Chubb now contends that Taube–Koret did not incur an obligation to investigate the property and learn of the contamination until it purchased the property on November 30, 2006. However, Chubb does not dispute that both Taube–Koret and Chubb had actual knowledge of contamination at 851 San Antonio Road at least by December 28, 2004, when Chubb issued an endorsement to the insurance policy that excluded from coverage the “[p]ollution incident” associated with underground storage tanks at the property. The later discovery of additional contamination does not extend the limitations period, CAMSI IV v. Hunter Technology Corp., 230 Cal.App.3d 1525, 1537, 282 Cal.Rptr. 80 (Cal.App.1991), not does a change of ownership in the property, Beck Development Co. v. Southern Pacific Trans. Co., 44 Cal.App.4th 1160, 1216, 52 Cal.Rptr.2d 518 (1996) (“[T]he statute of limitations does not commence to run anew every time the ownership of the property changed hands.”). Taube–Koret's knowledge of at least some of the contamination in 2004 was sufficient to start the running of the limitations period.
Chubb also argues that the statute of limitations on an insurer's subrogation action should be measured from the date the insurer pays the claim. However, the cases upon which Chubb relies for this proposition arise in the context of third-party subrogation actions. see e.g., Smith v. Parks Manor, 197 Cal.App.3d 872, 879, 243 Cal.Rptr. 256 (Cal.App.1987). Here, Chubb's payments were made pursuant to claims by its insured. TAC ¶ 41. Because Taube–Koret's claims are time-barred, Chubb may not overcome the bar through subrogation. Order of Dec. 7, 2010.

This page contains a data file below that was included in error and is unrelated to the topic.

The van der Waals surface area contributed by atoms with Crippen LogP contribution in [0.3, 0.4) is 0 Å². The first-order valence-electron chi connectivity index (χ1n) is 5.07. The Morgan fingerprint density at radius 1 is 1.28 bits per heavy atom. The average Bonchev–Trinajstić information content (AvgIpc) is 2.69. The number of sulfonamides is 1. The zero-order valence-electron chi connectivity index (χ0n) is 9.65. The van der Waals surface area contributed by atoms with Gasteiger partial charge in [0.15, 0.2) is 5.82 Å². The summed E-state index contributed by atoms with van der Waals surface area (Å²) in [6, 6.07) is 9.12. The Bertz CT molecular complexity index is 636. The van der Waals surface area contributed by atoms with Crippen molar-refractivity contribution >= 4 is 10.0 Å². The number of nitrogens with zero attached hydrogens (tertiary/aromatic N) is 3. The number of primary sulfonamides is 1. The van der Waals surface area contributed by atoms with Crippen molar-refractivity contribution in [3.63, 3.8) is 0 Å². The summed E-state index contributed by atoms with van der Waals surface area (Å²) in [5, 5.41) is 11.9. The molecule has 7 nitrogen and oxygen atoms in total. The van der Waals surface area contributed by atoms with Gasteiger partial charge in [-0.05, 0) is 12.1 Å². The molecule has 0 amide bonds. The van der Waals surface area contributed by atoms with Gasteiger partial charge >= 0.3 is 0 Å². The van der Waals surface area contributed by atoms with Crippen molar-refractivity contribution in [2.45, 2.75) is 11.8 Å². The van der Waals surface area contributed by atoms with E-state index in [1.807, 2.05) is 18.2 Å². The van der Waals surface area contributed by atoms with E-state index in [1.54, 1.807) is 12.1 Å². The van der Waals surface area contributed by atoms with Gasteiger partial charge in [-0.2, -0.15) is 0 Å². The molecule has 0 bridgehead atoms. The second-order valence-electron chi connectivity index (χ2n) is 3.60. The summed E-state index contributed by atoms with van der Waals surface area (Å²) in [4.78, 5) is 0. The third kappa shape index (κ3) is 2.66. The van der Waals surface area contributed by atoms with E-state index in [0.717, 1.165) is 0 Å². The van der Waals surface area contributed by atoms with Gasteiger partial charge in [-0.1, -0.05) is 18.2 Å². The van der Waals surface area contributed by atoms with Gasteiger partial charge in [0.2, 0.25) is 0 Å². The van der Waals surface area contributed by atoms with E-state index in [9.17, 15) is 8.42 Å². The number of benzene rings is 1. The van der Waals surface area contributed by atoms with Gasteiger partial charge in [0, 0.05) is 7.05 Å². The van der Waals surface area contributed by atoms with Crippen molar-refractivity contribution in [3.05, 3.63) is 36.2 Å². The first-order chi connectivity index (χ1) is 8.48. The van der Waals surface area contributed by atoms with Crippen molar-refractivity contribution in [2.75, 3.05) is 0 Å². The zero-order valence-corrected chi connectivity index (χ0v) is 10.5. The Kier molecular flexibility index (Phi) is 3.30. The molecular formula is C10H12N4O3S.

With respect to the property located at 901 San Antonio Road, Chubb contends that its state law claims are not time-barred because it no longer alleges that Taube–Koret's claim in July 2006 was for the complete remediation of that site. It asserts that although Taube–Koret in fact presented an environmental contamination claim on July 20, 2006, Taube–Koret continued to incur investigation and soil remediation costs until July 2008. (TAC ¶¶ 5, 41.) However, the TAC alleges explicitly that Taube–Koret's contractors excavated and removed contaminated soil from 901 San Antonio Road in June and July 2006, (TAC ¶ 29(a)), and that a vapor barrier was installed to prevent further contamination. The pleading itself does not allege continuing contamination at 901 San Antonio Road after July 2006.
Pursuant to the foregoing discussion, and good cause therefor appearing, the motions to dismiss will be granted, without leave to amend. The Clerk shall enter judgment and close the file.
IT IS SO ORDERED.